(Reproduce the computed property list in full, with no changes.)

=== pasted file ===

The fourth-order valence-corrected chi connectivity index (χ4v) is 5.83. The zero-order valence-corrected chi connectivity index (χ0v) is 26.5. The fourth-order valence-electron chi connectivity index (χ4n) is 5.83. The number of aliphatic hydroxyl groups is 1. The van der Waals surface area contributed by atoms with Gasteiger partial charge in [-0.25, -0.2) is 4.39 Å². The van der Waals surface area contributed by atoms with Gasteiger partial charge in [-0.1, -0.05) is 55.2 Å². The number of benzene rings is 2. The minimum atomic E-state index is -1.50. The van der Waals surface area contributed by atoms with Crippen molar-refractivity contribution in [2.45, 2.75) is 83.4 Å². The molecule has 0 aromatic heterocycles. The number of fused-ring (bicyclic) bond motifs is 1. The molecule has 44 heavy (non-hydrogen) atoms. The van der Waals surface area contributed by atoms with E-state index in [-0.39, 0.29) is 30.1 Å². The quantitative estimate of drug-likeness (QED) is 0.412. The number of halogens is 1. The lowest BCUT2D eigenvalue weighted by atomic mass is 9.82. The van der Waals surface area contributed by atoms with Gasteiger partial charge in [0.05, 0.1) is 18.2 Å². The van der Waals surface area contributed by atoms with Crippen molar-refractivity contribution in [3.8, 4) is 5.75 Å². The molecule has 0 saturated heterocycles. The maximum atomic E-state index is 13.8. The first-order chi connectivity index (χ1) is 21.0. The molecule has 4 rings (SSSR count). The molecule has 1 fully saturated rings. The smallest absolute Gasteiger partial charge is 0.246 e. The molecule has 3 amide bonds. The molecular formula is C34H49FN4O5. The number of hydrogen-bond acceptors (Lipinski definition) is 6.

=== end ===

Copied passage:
The fourth-order valence-corrected chi connectivity index (χ4v) is 5.83. The zero-order valence-corrected chi connectivity index (χ0v) is 26.5. The fourth-order valence-electron chi connectivity index (χ4n) is 5.83. The number of aliphatic hydroxyl groups is 1. The van der Waals surface area contributed by atoms with Gasteiger partial charge in [-0.25, -0.2) is 4.39 Å². The van der Waals surface area contributed by atoms with Gasteiger partial charge in [-0.1, -0.05) is 55.2 Å². The number of benzene rings is 2. The minimum atomic E-state index is -1.50. The van der Waals surface area contributed by atoms with Crippen molar-refractivity contribution in [2.45, 2.75) is 83.4 Å². The molecule has 0 aromatic heterocycles. The number of fused-ring (bicyclic) bond motifs is 1. The molecule has 44 heavy (non-hydrogen) atoms. The van der Waals surface area contributed by atoms with E-state index in [-0.39, 0.29) is 30.1 Å². The quantitative estimate of drug-likeness (QED) is 0.412. The number of halogens is 1. The lowest BCUT2D eigenvalue weighted by atomic mass is 9.82. The van der Waals surface area contributed by atoms with Gasteiger partial charge in [0.05, 0.1) is 18.2 Å². The van der Waals surface area contributed by atoms with Crippen molar-refractivity contribution in [3.8, 4) is 5.75 Å². The molecule has 0 saturated heterocycles. The maximum atomic E-state index is 13.8. The first-order chi connectivity index (χ1) is 21.0. The molecule has 4 rings (SSSR count). The molecule has 1 fully saturated rings. The smallest absolute Gasteiger partial charge is 0.246 e. The molecule has 3 amide bonds. The molecular formula is C34H49FN4O5. The number of hydrogen-bond acceptors (Lipinski definition) is 6.